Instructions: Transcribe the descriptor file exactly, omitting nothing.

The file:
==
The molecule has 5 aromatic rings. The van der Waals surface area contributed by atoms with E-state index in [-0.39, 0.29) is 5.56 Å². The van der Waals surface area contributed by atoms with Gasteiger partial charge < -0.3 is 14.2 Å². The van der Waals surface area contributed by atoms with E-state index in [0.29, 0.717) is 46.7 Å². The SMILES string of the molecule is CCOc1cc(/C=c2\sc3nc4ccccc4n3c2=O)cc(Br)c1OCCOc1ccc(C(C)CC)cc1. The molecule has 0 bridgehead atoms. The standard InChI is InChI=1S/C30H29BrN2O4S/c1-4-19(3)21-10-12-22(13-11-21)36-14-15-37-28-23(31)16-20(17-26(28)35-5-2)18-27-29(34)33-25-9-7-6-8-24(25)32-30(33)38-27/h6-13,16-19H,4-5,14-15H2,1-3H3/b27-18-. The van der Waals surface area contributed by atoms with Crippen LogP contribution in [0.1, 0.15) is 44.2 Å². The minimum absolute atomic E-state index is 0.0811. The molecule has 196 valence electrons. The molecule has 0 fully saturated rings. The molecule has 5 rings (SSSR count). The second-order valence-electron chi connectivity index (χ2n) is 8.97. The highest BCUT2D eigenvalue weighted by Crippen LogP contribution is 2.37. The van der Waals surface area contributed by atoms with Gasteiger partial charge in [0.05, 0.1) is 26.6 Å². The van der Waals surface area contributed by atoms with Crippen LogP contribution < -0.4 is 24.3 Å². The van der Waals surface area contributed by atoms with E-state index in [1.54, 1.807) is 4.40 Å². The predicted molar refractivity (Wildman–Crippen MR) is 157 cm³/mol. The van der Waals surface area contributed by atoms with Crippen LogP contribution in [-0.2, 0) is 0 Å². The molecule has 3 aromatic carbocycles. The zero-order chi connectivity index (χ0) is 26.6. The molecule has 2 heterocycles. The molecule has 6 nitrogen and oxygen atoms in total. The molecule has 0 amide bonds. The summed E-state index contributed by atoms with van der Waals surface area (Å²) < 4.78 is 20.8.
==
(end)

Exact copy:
The molecule has 5 aromatic rings. The van der Waals surface area contributed by atoms with E-state index in [-0.39, 0.29) is 5.56 Å². The van der Waals surface area contributed by atoms with Gasteiger partial charge < -0.3 is 14.2 Å². The van der Waals surface area contributed by atoms with E-state index in [0.29, 0.717) is 46.7 Å². The SMILES string of the molecule is CCOc1cc(/C=c2\sc3nc4ccccc4n3c2=O)cc(Br)c1OCCOc1ccc(C(C)CC)cc1. The molecule has 0 bridgehead atoms. The standard InChI is InChI=1S/C30H29BrN2O4S/c1-4-19(3)21-10-12-22(13-11-21)36-14-15-37-28-23(31)16-20(17-26(28)35-5-2)18-27-29(34)33-25-9-7-6-8-24(25)32-30(33)38-27/h6-13,16-19H,4-5,14-15H2,1-3H3/b27-18-. The van der Waals surface area contributed by atoms with Crippen LogP contribution in [0.1, 0.15) is 44.2 Å². The minimum absolute atomic E-state index is 0.0811. The molecule has 196 valence electrons. The molecule has 0 fully saturated rings. The molecule has 5 rings (SSSR count). The second-order valence-electron chi connectivity index (χ2n) is 8.97. The highest BCUT2D eigenvalue weighted by Crippen LogP contribution is 2.37. The van der Waals surface area contributed by atoms with Gasteiger partial charge in [0.05, 0.1) is 26.6 Å². The van der Waals surface area contributed by atoms with Crippen LogP contribution < -0.4 is 24.3 Å². The van der Waals surface area contributed by atoms with E-state index in [1.54, 1.807) is 4.40 Å². The predicted molar refractivity (Wildman–Crippen MR) is 157 cm³/mol. The van der Waals surface area contributed by atoms with Crippen LogP contribution in [-0.2, 0) is 0 Å². The molecule has 3 aromatic carbocycles. The zero-order chi connectivity index (χ0) is 26.6. The molecule has 2 heterocycles. The molecule has 6 nitrogen and oxygen atoms in total. The molecule has 0 amide bonds. The summed E-state index contributed by atoms with van der Waals surface area (Å²) < 4.78 is 20.8.